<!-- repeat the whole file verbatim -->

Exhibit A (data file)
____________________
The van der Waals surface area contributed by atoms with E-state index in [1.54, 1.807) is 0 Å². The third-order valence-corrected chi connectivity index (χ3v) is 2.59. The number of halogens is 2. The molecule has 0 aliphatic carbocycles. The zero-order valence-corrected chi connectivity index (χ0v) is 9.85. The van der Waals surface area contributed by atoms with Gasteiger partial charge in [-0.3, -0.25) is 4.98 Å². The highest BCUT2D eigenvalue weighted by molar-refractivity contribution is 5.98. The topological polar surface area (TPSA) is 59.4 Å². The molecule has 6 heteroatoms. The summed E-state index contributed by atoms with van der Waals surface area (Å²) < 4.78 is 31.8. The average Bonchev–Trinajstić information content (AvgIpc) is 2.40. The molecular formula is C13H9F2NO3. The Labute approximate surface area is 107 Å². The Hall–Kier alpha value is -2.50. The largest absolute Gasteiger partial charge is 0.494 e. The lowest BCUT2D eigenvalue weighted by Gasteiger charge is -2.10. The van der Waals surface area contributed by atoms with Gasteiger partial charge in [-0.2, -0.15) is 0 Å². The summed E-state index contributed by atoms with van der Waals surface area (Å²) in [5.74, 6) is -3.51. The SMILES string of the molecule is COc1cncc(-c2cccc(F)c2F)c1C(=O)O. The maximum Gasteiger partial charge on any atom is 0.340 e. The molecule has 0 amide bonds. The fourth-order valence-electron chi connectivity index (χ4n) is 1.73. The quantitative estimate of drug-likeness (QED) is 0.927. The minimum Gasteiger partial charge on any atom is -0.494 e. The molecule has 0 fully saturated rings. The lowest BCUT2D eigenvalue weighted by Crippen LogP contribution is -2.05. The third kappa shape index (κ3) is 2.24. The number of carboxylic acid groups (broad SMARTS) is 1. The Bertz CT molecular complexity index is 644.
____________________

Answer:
The van der Waals surface area contributed by atoms with E-state index in [1.54, 1.807) is 0 Å². The third-order valence-corrected chi connectivity index (χ3v) is 2.59. The number of halogens is 2. The molecule has 0 aliphatic carbocycles. The zero-order valence-corrected chi connectivity index (χ0v) is 9.85. The van der Waals surface area contributed by atoms with Gasteiger partial charge in [-0.3, -0.25) is 4.98 Å². The highest BCUT2D eigenvalue weighted by molar-refractivity contribution is 5.98. The topological polar surface area (TPSA) is 59.4 Å². The molecule has 6 heteroatoms. The summed E-state index contributed by atoms with van der Waals surface area (Å²) < 4.78 is 31.8. The average Bonchev–Trinajstić information content (AvgIpc) is 2.40. The molecular formula is C13H9F2NO3. The Labute approximate surface area is 107 Å². The Hall–Kier alpha value is -2.50. The largest absolute Gasteiger partial charge is 0.494 e. The lowest BCUT2D eigenvalue weighted by Gasteiger charge is -2.10. The van der Waals surface area contributed by atoms with Gasteiger partial charge in [-0.2, -0.15) is 0 Å². The summed E-state index contributed by atoms with van der Waals surface area (Å²) in [5.74, 6) is -3.51. The SMILES string of the molecule is COc1cncc(-c2cccc(F)c2F)c1C(=O)O. The maximum Gasteiger partial charge on any atom is 0.340 e. The molecule has 0 amide bonds. The fourth-order valence-electron chi connectivity index (χ4n) is 1.73. The quantitative estimate of drug-likeness (QED) is 0.927. The minimum Gasteiger partial charge on any atom is -0.494 e. The molecule has 0 fully saturated rings. The lowest BCUT2D eigenvalue weighted by Crippen LogP contribution is -2.05. The third kappa shape index (κ3) is 2.24. The number of carboxylic acid groups (broad SMARTS) is 1. The Bertz CT molecular complexity index is 644.